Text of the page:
Grays Harbor History: Turn-of-the-20th-Century Christmas Trees

Christmas trees were popular at the turn of the 20th century America. German immigrants brought the tradition with them, but trees did not become widespread until the 1840s, popularized by Queen Victoria’s celebrations with her German husband Prince Albert and their large family. In our Grays Harbor history, Christmas trees were so much more than an just an evergreen.

Christmas Tree Parties in Grays Harbor

Christmas trees in the early 20th Century were different than today. Chopped down and brought inside very close to Christmas Day, the trees were loaded down with candles and unwrapped presents. Other gifts were piled around the tree.

Christmas tree displays tempted people into local stores. The Red Cross Pharmacy had a “revolving Christmas tree” in their window to attract people inside in 1906. “Bring all the little folks to see our beautiful illuminated Christmas tree and dolls and toys,” said Livingston’s department store in 1911.

But a “Christmas Tree” could also mean a type of holiday party. After a program of music, readings and recitations, gifts from the tree would be distributed to guests, usually children, often by Santa Claus himself! Sometimes there would be games and refreshments. Children often performed at these events. Gifts were usually fruit, nuts, candy and toys.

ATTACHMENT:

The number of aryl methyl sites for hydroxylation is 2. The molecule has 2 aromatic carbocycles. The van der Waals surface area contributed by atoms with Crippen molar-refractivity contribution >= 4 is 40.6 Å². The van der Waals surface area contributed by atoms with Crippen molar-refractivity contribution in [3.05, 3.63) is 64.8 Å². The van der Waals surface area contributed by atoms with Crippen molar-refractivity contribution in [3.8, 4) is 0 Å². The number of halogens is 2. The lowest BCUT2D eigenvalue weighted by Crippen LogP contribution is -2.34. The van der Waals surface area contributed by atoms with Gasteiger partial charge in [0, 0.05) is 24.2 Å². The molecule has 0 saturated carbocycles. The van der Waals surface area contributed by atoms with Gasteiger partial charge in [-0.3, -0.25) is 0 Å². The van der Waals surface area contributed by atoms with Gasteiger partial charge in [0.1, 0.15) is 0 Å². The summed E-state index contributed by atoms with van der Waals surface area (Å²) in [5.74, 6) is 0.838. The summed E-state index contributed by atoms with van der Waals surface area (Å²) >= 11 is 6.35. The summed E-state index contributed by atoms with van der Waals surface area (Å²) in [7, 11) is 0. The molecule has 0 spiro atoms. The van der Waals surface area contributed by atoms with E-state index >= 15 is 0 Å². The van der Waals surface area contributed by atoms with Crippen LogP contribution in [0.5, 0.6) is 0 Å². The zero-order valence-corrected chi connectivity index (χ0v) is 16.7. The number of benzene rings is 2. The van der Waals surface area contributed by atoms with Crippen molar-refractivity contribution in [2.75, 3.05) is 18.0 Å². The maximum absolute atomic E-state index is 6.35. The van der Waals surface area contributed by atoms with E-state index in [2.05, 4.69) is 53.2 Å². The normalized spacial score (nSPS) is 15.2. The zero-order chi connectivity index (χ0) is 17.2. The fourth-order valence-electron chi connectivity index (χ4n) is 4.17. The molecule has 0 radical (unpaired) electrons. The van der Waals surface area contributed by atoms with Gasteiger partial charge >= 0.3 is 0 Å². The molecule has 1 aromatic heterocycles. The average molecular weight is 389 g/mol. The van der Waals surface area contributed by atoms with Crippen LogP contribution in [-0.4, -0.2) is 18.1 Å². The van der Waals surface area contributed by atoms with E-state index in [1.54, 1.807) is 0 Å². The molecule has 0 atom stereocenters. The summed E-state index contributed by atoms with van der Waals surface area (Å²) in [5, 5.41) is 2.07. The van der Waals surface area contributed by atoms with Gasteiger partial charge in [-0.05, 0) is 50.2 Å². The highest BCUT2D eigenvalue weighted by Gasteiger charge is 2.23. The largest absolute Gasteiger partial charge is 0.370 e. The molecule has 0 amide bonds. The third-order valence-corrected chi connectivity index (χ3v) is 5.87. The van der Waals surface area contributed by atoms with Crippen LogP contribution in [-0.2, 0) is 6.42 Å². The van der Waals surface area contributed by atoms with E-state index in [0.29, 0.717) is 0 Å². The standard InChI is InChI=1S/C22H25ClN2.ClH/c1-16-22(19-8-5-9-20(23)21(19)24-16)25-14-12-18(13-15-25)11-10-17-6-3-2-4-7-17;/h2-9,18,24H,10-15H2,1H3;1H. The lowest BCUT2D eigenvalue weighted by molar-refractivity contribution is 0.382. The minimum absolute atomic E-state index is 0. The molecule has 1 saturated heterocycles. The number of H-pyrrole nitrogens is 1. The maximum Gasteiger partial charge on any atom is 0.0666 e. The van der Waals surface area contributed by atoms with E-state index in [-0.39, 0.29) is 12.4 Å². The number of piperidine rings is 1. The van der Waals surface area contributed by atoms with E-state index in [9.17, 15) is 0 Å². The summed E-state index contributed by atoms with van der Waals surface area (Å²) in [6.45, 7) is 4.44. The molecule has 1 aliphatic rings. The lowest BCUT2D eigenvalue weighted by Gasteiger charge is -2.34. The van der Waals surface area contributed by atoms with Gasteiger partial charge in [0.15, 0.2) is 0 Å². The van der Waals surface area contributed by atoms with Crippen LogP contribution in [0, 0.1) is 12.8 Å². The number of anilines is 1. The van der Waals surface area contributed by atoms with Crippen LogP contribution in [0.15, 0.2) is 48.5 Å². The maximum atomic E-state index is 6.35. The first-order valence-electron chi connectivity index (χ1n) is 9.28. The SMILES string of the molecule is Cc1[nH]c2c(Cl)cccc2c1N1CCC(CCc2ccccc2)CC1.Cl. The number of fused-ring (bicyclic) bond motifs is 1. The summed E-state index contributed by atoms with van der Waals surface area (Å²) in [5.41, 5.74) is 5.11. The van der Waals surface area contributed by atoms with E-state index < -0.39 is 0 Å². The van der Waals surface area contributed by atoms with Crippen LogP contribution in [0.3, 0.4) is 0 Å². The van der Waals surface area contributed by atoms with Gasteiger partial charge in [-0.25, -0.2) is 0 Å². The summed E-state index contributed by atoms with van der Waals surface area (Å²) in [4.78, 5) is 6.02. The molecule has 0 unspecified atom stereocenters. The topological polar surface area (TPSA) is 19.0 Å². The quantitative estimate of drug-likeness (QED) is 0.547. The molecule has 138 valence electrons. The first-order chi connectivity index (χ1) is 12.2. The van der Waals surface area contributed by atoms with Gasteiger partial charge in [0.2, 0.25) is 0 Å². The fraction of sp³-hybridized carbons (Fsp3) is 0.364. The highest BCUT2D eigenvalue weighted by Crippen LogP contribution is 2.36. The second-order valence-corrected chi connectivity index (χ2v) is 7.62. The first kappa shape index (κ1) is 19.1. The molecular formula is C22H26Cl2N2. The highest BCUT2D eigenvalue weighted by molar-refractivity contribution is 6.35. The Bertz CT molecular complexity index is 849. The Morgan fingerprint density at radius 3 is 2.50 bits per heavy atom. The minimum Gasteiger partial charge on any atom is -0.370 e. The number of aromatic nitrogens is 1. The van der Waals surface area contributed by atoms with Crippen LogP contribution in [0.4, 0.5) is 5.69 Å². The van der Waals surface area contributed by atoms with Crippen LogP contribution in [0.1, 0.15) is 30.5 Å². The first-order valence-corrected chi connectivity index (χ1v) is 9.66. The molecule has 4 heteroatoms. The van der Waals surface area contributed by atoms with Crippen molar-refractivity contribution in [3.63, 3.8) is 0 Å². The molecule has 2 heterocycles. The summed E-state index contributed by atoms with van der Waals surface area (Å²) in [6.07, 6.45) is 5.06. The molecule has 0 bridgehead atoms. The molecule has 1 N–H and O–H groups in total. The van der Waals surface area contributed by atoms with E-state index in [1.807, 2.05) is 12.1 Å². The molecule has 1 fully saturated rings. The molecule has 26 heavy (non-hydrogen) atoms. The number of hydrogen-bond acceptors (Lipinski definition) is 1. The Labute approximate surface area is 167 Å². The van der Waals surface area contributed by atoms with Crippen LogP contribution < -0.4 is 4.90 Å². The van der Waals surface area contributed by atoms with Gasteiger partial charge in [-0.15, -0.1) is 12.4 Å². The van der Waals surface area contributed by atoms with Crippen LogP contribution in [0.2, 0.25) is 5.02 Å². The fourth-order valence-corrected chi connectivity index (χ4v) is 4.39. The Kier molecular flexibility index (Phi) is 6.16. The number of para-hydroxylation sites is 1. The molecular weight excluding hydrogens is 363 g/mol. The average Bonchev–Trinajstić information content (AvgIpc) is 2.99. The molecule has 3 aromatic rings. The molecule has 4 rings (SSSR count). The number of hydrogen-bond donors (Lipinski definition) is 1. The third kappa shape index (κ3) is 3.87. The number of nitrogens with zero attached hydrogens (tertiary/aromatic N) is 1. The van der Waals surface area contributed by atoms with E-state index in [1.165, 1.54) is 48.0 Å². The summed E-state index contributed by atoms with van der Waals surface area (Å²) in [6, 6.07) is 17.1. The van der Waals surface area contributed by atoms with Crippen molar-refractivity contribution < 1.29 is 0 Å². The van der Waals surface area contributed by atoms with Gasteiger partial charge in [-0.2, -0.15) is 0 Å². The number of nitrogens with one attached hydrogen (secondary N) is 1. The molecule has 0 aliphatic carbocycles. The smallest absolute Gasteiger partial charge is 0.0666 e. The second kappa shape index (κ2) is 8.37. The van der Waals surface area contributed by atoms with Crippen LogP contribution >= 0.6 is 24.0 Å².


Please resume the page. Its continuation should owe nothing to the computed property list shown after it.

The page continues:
Most churches, as well as many clubs and other organizations, held annual “Christmas Trees” before the holiday and even on Christmas Eve or Day. “The church was handsomely decorated,” wrote the Aberdeen Herald about an 1894 party held by the Methodist Church’s Sunday school, “on either side of the choir loft stood a Christmas tree, laden with gifts from parents and friends, while in the center stood a chimney, the bricks of which were boxes of candy that Santa Claus distributed to the children.” After a festive musical and literary program, a young Santa Claus entertained students with a recitation before Santa himself arrived to distribute presents.

a postcard with a drawing of a fireplace with a christmas tree next to it and a window with a wreath
People enjoyed sending postcards to each other on the holidays at the turn of the century.

Communities both big and small held “Christmas Trees” of their own. One hundred attended a dance and “Christmas Tree Party” at Joshua Simmons’ home at Garrard Creek in 1895. Humptulips held theirs at the Newbury Hotel in 1897. Writing about a “Christmas Tree” event to the Aberdeen Herald in 1914, “World Traveler and Evangelist” J.E. Naylor enthused that, “These children and people, young and old, on the Copalis sands certainly know how to speak and sing.” The community had raised $22, enough for everyone present to receive gifts and a bag of candy.

People also held “Christmas Tree” parties for friends and relatives. Clubs organized small “Christmas Tree” gatherings of their own for members and their families. The German Society was one for sure! In 1911, the Swedish Lodge of Good Templars sponsored a party at the AOUW hall, a program and “after the Christmas tree had been stripped of its presents” they cleared the floor for dancing.